TK60: Celebrating Kanade's Vision
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  Takeo Kanade's Biography      

Takeo Kanade is the U. A. Helen Whitaker University Professor of Computer Science and Robotics at Carnegie Mellon University in Pittsburgh. He received his Doctoral degree in Electrical Engineering from Kyoto University, Japan, in 1974. After holding a faculty position at the Department of Information Science, Kyoto University, he joined Carnegie Mellon University in 1980 as a Senior Research Scientist of Computer Science and the then newly established Robotics Institute. At Carnegie Mellon, he became Associate Professor with tenure in 1982, and then Professor in 1985. He was Director of the Robotics Institute from 1992 to 2001. Kanade has also been the founding director of the Digital Human Research Center in Japan's National Institute of Industrial Science and Technology in Tokyo since 2001. Most recently, he is the Co-Director of the new Quality of Life Technology Engineering Research Center, a joint program established by NSF's funding between Carnegie Mellon and the University of Pittsburgh.

Dr. Kanade's research interests span a wide range of areas: vision, sensors, control, multimedia, manipulators, and autonomous mobile robots. His contributions range from basic theories to devices and total systems. He has written more than 300 technical papers and holds more than 20 patents. His contributions in vision include: face recognition (one of the earliest computer face recognition programs, and later face detectors), shape recovery from line drawings (known as Origami World theory and skew symmetry), stereo (multi-baseline stereo and the world's first full-image video-rate stereo machine), motion image analysis (known as the Lucas-Kanade tracker) and a structure-from-motion theory (known as Tomasi-Kanade factorization), and VLSI computational sensors. He was the co-developer of the concept of direct-drive manipulators and the world's first prototype (CMU DD Arm I). He has initiated, led and collaborated on several major autonomous mobile robots and various application systems since the mid-1980s, including Carnegie Mellon's driverless cars (NavLab), the autonomous helicopter (Robocopter), the computer-assisted hip-replacement surgery system (HipNav), and video surveillance and monitoring system (VSAM). Since 1995, Kanade has been developing a new visual media, which he named "Virtualized Reality". A time-varying event, such as sports, dancing or surgery, is captured by a large number of surrounding cameras, and transformed to a complete 4-D description (time, 3D, and appearance). As one of the applications of such multi-camera technology, he developed a Matrix-like replay system used for broadcasting portions of Super Bowl IIIV in 2001 called CBS "EyeVision".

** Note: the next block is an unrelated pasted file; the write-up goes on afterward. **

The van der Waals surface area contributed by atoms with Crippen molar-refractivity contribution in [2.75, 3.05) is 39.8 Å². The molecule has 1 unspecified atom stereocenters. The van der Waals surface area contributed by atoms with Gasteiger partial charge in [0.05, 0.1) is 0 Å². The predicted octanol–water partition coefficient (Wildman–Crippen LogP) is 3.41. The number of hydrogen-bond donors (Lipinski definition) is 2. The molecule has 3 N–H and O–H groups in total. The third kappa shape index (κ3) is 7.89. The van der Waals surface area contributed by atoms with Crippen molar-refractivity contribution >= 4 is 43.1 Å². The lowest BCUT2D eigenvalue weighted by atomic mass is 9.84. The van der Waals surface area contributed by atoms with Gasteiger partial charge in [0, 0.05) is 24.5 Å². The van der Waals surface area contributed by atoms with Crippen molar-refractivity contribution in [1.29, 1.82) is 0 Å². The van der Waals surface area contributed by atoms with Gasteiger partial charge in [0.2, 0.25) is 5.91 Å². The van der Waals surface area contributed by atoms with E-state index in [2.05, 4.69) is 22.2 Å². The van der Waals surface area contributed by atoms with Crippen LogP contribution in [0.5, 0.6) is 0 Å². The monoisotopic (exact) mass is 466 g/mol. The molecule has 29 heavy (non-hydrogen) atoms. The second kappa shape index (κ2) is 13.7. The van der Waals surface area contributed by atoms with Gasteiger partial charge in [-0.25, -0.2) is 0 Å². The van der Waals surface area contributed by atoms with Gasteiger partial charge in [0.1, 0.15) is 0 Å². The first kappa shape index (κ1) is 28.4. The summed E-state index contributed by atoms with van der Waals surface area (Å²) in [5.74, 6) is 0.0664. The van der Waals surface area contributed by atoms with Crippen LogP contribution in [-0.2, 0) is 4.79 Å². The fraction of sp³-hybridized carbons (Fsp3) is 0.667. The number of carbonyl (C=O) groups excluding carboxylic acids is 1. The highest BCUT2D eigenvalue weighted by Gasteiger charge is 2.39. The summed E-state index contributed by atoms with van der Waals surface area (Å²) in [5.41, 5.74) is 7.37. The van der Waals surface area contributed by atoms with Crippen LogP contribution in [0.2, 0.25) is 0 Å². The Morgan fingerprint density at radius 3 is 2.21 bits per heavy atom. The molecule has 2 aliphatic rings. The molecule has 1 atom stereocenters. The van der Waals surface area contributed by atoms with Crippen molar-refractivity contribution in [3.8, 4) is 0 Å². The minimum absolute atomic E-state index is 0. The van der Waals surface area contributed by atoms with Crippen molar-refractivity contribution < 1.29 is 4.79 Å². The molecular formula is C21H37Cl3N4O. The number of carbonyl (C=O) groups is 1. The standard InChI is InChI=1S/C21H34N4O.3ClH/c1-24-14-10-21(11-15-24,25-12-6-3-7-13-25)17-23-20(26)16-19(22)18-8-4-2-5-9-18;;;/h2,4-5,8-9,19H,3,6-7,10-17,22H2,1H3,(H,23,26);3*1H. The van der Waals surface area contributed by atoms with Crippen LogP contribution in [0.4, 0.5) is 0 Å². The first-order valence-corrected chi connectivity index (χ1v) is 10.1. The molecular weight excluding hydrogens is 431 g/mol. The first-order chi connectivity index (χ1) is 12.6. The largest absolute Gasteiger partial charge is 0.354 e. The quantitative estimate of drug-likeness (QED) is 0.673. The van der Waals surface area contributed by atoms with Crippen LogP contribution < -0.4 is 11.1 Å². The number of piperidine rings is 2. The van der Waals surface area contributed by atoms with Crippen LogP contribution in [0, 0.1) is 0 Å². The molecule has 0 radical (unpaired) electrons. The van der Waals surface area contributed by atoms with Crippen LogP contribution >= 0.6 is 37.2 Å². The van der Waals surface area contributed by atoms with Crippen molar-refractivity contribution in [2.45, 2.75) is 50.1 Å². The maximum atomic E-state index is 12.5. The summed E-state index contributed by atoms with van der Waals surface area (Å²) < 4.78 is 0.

Dr. Kanade has been elected to the National Academy of Engineering, the American Academy of Arts and Sciences, and a Fellow of the IEEE, ACM, American Association of Artificial Intelligence, Robotics Society of Japan, and Institute of Electronics and Communication Engineers of Japan. The awards he received include the C&C Award, the Joseph Engelberger Award, FIT Funai Accomplishment Award, the Allen Newell Research Excellence Award, the JARA Award, Marr Prize and Longuet-Higgins Prize. Dr. Kanade has served for many government, industrial, and university advisory boards, including the Aeronautics and Space Engineering Board (ASEB) of the National Research Council, NASA's Advanced Technology Advisory Committee, PITAC Panel for Transforming Healthcare Panel, and the Advisory Board of Canadian Institute for Advanced Research.


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